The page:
The larger streaming services such as Netflix or Disney+ aren’t going anywhere. They are well-established in the Canadian market and will no doubt continue to operate here. Yet at at time when companies such as Netflix are cutting spending, it is unrealistic to think that it will simply absorb hundreds of millions in additional costs to operate in Canada. If those are the costs of Bill C-11, there should be no doubt that it will be Canadian consumers who ultimately bear the costs in the form of higher subscription fees.

The higher costs for streaming services that continue to operate in Canada is only part of the story since a myriad of smaller streaming services may exit the market altogether, leading to less consumer choice, particular for multi-cultural markets. Molotov, Spuul, Kocowa, and Crunchyroll may not be household names, but they are among the hundreds of streaming services that have emerged in recent years to serve a global audience via the Internet. Unless the CRTC provides specific exemptions for these niche services, many are likely to forego the Canadian market entirely, given all the new regulatory costs and the implausibility of meeting Canadian-content requirements.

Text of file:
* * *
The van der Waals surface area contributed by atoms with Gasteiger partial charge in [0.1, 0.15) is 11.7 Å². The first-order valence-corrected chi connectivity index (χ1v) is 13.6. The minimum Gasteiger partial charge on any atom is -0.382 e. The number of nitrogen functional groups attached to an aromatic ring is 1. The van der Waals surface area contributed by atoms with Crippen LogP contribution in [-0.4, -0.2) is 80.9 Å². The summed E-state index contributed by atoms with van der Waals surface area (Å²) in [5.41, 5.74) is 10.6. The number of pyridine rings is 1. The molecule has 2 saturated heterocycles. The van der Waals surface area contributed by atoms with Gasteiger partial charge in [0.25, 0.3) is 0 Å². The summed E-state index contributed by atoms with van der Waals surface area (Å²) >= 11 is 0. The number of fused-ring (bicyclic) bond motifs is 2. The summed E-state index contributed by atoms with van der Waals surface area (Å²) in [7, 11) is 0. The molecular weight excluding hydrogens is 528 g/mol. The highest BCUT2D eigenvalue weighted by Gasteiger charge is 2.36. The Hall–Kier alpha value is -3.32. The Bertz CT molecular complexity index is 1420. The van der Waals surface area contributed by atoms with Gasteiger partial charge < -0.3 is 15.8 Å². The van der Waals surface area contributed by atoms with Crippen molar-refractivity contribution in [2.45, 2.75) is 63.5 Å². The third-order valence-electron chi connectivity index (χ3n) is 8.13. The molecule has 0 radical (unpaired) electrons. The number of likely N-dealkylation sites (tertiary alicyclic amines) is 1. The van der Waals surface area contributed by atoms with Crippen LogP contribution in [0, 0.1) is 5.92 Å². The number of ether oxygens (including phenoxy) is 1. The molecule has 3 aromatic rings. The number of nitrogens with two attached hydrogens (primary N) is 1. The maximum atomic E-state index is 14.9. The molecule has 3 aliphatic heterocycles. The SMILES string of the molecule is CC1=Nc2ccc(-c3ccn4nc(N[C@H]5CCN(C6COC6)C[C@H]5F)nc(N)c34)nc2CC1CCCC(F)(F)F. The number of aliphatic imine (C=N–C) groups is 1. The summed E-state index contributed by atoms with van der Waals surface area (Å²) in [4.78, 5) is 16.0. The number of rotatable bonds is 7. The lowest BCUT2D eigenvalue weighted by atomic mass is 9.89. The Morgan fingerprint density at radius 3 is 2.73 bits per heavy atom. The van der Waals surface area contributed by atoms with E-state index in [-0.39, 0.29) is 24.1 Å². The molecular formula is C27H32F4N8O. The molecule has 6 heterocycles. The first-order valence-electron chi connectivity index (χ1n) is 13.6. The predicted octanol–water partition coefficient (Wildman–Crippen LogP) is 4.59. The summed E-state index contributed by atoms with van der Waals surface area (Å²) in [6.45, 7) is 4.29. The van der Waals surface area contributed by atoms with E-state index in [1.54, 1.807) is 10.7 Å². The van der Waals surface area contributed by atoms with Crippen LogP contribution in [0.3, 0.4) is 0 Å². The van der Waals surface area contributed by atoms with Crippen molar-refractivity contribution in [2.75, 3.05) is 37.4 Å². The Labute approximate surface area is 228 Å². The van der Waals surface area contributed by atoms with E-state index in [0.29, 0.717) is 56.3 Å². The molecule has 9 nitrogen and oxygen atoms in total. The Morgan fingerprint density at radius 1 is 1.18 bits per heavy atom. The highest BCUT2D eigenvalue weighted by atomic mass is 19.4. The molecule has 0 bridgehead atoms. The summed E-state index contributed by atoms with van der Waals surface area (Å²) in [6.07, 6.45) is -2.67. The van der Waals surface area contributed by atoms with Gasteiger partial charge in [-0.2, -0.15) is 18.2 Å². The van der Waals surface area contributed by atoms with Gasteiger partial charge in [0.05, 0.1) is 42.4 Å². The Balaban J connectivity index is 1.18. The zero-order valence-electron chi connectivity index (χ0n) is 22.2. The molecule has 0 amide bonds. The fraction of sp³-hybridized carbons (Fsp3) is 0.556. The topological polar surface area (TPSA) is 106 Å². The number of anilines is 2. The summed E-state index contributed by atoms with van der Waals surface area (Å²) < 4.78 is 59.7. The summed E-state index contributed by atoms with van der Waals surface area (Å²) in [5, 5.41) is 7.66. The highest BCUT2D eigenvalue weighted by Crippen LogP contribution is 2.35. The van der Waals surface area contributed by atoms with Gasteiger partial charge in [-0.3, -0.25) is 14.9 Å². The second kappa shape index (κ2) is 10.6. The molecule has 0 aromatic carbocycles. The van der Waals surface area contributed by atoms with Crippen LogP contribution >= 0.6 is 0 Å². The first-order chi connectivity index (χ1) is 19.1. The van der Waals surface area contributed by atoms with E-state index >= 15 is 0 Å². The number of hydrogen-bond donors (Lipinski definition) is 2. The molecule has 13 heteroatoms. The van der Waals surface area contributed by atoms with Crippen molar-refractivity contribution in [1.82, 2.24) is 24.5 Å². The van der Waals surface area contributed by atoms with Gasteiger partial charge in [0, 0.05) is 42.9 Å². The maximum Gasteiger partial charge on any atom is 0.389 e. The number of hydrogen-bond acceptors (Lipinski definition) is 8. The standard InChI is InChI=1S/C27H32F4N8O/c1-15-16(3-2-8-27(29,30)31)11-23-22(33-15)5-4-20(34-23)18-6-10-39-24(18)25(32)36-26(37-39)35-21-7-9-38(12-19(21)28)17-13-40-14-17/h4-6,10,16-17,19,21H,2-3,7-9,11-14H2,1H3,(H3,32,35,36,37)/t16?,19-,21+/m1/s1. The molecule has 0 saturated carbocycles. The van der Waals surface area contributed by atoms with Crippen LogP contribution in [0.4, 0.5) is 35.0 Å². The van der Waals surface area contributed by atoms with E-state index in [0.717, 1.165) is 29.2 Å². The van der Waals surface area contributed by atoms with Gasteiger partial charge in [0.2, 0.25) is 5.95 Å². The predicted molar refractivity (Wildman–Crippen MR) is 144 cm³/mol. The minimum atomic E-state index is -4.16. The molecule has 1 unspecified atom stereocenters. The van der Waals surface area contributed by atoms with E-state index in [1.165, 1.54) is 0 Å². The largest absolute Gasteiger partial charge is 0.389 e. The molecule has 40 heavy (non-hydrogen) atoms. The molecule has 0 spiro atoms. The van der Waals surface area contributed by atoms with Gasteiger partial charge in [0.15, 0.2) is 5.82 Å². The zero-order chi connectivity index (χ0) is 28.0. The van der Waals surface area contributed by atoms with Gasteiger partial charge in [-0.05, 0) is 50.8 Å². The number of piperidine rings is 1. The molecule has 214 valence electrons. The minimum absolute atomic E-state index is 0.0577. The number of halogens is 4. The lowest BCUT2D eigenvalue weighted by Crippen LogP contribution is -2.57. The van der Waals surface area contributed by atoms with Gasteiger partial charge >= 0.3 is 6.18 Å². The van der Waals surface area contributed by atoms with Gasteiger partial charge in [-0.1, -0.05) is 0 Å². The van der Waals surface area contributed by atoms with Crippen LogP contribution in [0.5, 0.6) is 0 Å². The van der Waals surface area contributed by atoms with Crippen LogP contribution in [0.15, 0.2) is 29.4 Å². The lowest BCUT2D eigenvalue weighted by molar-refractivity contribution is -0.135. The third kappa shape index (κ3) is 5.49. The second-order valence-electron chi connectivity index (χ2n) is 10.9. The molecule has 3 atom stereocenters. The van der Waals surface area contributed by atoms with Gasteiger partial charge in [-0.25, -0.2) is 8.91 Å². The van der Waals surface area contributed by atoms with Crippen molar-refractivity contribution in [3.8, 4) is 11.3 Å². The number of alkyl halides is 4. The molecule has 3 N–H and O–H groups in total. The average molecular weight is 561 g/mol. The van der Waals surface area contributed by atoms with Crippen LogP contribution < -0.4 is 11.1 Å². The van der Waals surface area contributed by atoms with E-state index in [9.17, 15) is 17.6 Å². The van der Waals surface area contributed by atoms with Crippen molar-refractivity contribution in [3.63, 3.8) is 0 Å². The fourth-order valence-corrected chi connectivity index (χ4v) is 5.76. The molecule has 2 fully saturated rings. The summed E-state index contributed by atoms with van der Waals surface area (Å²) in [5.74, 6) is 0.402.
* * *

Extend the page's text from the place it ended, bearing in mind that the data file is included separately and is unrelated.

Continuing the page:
What do Canadians get for increased costs and less choice?

The truth is the government isn’t sure. While Rodriguez promoted $1 billion in new money when he appeared before the House committee studying the bill, his own department officials backtracked when asked about the issue before the Senate committee in June admitting:

“that figure is intended to be illustrative of the potential impact of the bill on the system…we recognize that even the big streaming services are not the same as your traditional broadcasters that do news, sports, and things like that, so the job of the CRTC will be, in the case of Netflix, say, to figure out what makes sense for Netflix in terms of whether it’s an expenditure requirement or contribution to the system.”

That answers gives away the most likely outcome, which is that Bill C-11 will generate practically no new money from services like Netflix. Netflix told the House committee that it has invested more than $3.5 billion in Canada since 2017. That makes the company one of the biggest investors in film and television production in Canada, yet that spending falls outside of the archaic Cancon rules since Netflix-owned productions cannot by definition be Canadian content even if the film involves Canadian stories, actors, authors, and personnel. While some groups want Netflix to contribute to productions that it can’t own through mandated contributions, the company will either press for changes to the existing rules or shift existing spending into the CRTC-mandated bucket. Either way, the net result of Bill C-11 is little no money for production, less choice for consumers, and higher regulatory costs that are absorbed by consumers in the form of inflationary prices.